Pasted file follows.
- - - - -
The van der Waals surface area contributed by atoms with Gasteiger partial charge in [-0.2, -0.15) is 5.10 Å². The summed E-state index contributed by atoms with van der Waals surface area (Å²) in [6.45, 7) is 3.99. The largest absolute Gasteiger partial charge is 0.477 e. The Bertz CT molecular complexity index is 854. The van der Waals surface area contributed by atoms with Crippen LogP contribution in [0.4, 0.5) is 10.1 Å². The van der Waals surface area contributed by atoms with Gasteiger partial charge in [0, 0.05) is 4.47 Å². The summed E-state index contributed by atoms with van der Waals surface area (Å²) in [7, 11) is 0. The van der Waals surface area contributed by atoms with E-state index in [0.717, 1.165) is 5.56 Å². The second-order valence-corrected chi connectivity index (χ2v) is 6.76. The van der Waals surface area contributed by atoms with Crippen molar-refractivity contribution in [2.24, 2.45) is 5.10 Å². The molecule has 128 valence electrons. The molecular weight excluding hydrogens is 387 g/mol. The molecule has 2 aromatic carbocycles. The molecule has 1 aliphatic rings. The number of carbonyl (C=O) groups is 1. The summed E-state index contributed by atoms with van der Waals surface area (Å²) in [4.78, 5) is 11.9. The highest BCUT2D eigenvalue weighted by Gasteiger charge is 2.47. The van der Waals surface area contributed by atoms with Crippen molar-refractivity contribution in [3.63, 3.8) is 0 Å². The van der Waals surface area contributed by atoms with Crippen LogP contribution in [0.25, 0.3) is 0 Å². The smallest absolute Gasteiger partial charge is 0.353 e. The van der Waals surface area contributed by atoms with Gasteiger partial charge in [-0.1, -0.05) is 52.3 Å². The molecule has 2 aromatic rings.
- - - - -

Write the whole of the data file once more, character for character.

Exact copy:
The van der Waals surface area contributed by atoms with Gasteiger partial charge in [-0.2, -0.15) is 5.10 Å². The summed E-state index contributed by atoms with van der Waals surface area (Å²) in [6.45, 7) is 3.99. The largest absolute Gasteiger partial charge is 0.477 e. The Bertz CT molecular complexity index is 854. The van der Waals surface area contributed by atoms with Crippen LogP contribution in [0.4, 0.5) is 10.1 Å². The van der Waals surface area contributed by atoms with Gasteiger partial charge in [0, 0.05) is 4.47 Å². The summed E-state index contributed by atoms with van der Waals surface area (Å²) in [7, 11) is 0. The van der Waals surface area contributed by atoms with E-state index in [0.717, 1.165) is 5.56 Å². The second-order valence-corrected chi connectivity index (χ2v) is 6.76. The van der Waals surface area contributed by atoms with Crippen molar-refractivity contribution in [2.24, 2.45) is 5.10 Å². The molecule has 128 valence electrons. The molecular weight excluding hydrogens is 387 g/mol. The molecule has 2 aromatic carbocycles. The molecule has 1 aliphatic rings. The number of carbonyl (C=O) groups is 1. The summed E-state index contributed by atoms with van der Waals surface area (Å²) in [4.78, 5) is 11.9. The highest BCUT2D eigenvalue weighted by Gasteiger charge is 2.47. The van der Waals surface area contributed by atoms with Crippen molar-refractivity contribution in [3.63, 3.8) is 0 Å². The van der Waals surface area contributed by atoms with Crippen LogP contribution in [0.25, 0.3) is 0 Å². The smallest absolute Gasteiger partial charge is 0.353 e. The van der Waals surface area contributed by atoms with Gasteiger partial charge in [-0.1, -0.05) is 52.3 Å². The molecule has 2 aromatic rings.